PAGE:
Sunday Independent (Ireland)
IF there were skeletons to be found around Dublin on Tuesday night they were on the back wall of the College of Surgeons’ new atrium or between the covers of Maurice Manning’s novel, The Kilderry Files, which was launched with some fanfare by our former Taoiseach, Enda Kenny.
Faced with “a wall of intelligence”, as he put it, Kenny entertained the Fine Gael bluebloods (and the odd FFer) plus assorted friends of the author with quotes from the novel telling us that Manning is something of an aficionado of public house snugs, Sambuca in Nico’s and ‘would be’ nuns haunting the bar of the now closedup Larry Murphy’s.
Sidetracked about one character in the novel, a bishop “who knows about power and how to wield it”, he told us of his visit to the Vatican, where he said the eyes of Pope Francis “lit up” when Enda spoke to him about t he Argentina soccer team of 1978. Perhaps not surprising given the mood about the Catholic Church in Ireland at the time.
We also heard of other events which, he said to the amusement of some, occurred “long before the Taoiseach had a Specialised Communications Unit”. Mixing in the college’s York Street premises were luminaries such as Chief Justice Frank Clarke, former ambassador Sean Donlon, AIB chairman Michael Somers, businessman Mark FitzGerald, accountant Des Peelo, peace process pioneer Martin Mansergh, the former Laois Offaly TD Tom Enright (who got a well-deserved mention) and many others.
The author thanked members of the ‘Hypothermia Club’, some of whom, like the late PJ Mara, have possibly turned up between the pages of The Kilderry Papers as fictional characters. Missing in action was former judge Nicky Kearns — manning the Gate, perhaps. ZOZIMUS was curious as to the identity of Feniton Property Finance Designated Activity Company (DAC) which has acquired a €1m loan belonging to Gay Byrne and his family, raised through Derek Quinlan.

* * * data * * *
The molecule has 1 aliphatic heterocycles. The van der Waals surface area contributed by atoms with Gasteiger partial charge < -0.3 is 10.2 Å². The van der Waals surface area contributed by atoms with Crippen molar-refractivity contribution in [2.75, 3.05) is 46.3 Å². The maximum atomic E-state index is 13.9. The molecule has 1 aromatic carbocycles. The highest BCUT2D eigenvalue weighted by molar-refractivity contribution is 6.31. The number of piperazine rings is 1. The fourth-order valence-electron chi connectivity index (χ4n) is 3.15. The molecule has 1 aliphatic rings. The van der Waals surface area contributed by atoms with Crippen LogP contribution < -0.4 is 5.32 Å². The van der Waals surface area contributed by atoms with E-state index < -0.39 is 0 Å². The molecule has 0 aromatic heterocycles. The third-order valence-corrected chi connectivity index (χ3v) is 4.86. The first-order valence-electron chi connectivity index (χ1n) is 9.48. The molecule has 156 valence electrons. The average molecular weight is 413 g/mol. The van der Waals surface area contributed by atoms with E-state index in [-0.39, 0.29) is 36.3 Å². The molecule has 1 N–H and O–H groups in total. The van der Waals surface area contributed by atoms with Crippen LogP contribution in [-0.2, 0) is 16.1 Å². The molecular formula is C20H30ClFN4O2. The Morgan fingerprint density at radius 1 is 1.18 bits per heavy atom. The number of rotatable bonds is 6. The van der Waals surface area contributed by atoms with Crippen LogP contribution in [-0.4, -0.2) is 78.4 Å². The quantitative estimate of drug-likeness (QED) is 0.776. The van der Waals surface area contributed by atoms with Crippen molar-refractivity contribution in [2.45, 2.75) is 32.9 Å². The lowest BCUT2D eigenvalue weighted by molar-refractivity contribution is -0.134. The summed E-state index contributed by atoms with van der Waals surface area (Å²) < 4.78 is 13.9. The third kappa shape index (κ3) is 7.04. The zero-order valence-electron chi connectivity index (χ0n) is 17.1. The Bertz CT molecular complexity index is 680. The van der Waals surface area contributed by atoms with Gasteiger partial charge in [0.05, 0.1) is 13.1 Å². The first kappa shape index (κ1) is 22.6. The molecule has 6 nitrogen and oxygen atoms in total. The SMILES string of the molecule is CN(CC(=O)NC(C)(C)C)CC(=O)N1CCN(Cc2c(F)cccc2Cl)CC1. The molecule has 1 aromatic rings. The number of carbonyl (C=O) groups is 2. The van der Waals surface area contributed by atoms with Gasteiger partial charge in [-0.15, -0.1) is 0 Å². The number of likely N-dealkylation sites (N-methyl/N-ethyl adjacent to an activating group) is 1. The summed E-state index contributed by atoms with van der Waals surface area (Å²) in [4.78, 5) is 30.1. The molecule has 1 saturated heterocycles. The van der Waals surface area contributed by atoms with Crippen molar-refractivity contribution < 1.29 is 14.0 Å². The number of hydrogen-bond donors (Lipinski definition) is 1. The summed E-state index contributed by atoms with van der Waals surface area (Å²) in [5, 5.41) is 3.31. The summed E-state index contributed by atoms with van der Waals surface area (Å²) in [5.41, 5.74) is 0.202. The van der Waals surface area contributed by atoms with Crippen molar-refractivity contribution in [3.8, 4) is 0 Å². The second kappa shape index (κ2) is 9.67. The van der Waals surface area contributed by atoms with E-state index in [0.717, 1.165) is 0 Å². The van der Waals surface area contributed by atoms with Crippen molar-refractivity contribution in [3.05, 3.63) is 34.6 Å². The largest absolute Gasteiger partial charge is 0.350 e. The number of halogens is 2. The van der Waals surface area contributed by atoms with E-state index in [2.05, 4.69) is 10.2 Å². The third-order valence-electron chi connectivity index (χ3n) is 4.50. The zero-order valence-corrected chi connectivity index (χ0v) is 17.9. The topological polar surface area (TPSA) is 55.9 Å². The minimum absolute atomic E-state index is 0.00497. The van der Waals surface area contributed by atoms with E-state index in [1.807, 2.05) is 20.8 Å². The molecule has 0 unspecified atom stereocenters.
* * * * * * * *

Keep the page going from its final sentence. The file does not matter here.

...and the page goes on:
The loan was originally given to the ‘Clonskeagh Partnership’ by Bank of Scotland, which has escaped much of the blame for coming into the Irish financial market, undercutting everybody else (a move welcomed by the commentariat) and then creeping away from the wreckage and selling its customers down the river by flogging their loans to the highest bidder. But that, as they say, is another story.
Feniton DAC, which has no employees but has €351m in property loans, acquired the assets of Bank of Scotland on November 19, 2015, raising the money through loans and, intriguingly, “a private investor”. We hope when the case comes before the Commercial Court, where it was assigned last week, we will be told who that wealthy private investor now is?
Feniton itself is ultimately owned by USAbased CarVal Investors LLC, founded in Minneapolis in 1987, which has a lot of pleasant looking, clean-shaven executives on its tastefully designed website. They have a very nice way of describing their calling. “We are,” they say, “focused today on market dislocation globally.”
To put it less primly, they’re a vulture fund — but then high financiers, no matter their nationality, are never good at calling a spade a spade. Last Thursday senators jumped at the opportunity to praise their favourite corner shops during a debate on the more ridiculous aspects of the Public Health Alcohol Bill.